Neuroscientists at the University of Otago are located in various departments depending on their area of specialisation. The Neuroscientists listed below are part of the Department of Psychology. They may be available to supervise your Neuroscience research.
Neural mechanisms of learning and memory, cellular and molecular events underlying nervous system plasticity and Alzheimer's disease.
Biological basis of memory and learning. Spatial memory and navigation. Hippocampal function in schizophrenia.
Neural basis of memory and learning, effects of brain damage on behaviour, comparative animal cognition.
Planning, attention, and memory processes of complex actions in neurologically-normal and impaired individuals, with a specific focus on bimanual skills.
Memory development in infants and children, childhood amnesia, the development of children’s drawing skills, interviewing children in clinical and legal contexts, risk-taking by adolescents.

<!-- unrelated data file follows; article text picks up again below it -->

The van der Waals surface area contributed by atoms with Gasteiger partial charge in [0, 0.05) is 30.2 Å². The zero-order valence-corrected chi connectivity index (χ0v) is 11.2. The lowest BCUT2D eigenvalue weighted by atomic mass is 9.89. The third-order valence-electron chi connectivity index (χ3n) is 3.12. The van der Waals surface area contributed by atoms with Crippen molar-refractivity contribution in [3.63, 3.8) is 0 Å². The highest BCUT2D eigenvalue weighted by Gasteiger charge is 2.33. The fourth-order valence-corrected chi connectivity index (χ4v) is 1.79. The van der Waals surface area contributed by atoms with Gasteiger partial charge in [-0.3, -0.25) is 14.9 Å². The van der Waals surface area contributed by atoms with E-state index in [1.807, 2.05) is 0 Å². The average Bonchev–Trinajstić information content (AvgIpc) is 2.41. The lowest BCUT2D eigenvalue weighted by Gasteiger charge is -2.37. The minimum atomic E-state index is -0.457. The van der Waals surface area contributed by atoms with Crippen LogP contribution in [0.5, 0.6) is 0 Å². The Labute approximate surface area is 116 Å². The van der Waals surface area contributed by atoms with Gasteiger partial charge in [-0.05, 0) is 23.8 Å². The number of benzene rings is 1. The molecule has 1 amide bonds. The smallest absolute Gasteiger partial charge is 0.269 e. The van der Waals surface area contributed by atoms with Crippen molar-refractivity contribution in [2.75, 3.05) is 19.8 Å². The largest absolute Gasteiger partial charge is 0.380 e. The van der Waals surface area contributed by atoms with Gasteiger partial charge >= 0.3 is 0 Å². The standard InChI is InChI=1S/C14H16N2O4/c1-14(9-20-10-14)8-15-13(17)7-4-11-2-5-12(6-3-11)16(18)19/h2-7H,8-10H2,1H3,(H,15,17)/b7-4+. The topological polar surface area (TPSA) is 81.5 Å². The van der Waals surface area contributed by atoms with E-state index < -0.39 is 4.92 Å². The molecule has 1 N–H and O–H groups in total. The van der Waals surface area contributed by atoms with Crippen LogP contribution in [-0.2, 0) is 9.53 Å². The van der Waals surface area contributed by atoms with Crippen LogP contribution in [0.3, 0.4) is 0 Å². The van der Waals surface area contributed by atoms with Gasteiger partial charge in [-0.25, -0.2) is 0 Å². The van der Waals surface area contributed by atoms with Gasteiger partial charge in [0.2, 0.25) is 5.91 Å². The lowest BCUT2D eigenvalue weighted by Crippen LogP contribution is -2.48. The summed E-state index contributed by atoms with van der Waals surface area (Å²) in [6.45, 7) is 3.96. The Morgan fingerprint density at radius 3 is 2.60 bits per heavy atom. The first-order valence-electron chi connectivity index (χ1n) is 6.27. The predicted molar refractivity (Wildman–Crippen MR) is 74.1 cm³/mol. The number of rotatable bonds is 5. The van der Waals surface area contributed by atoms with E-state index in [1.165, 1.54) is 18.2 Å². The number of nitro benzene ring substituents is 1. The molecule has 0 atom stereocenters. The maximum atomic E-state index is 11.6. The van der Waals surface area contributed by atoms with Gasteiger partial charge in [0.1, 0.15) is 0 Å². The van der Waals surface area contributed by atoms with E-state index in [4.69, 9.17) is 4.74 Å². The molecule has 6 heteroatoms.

Neural basis of decision-making and motivation; effects of training / drugs / brain stimulation on goal-directed behaviour; how exercise affects the brain.
Neuropsychology, cognitive psychology, cognitive health, visual attention and eye movement control.
The neural basis of anxiety and its disorders; functions of the hippocampus and prefrontal cortex; the Reinforcement Sensitivity Theory of human personality; neuroeconomics; the contribution of theta rhythm to these various aspects of mental processing in rats and humans.
Cognitive psychology and psychophysiology, visual perception and attention, mathematical and statistical models and methods.
Tel 64 3 479 3474
Visual cognition, face and object recognition, face perception and aging, visual attention.
Human cognitive neuroscience of reward-processing and decision-making; Alterations in reward-processing and decision-making as a function of the person (e.g., mood-disorders, personalities, aging), the situation (e.g., social and cultural influences) and their interaction; Human EEG and fMRI.
Neurobiology of motivation, cognition, and their interaction; the impact of reward-related cues on cognitive performance; temporal-information processing and learning.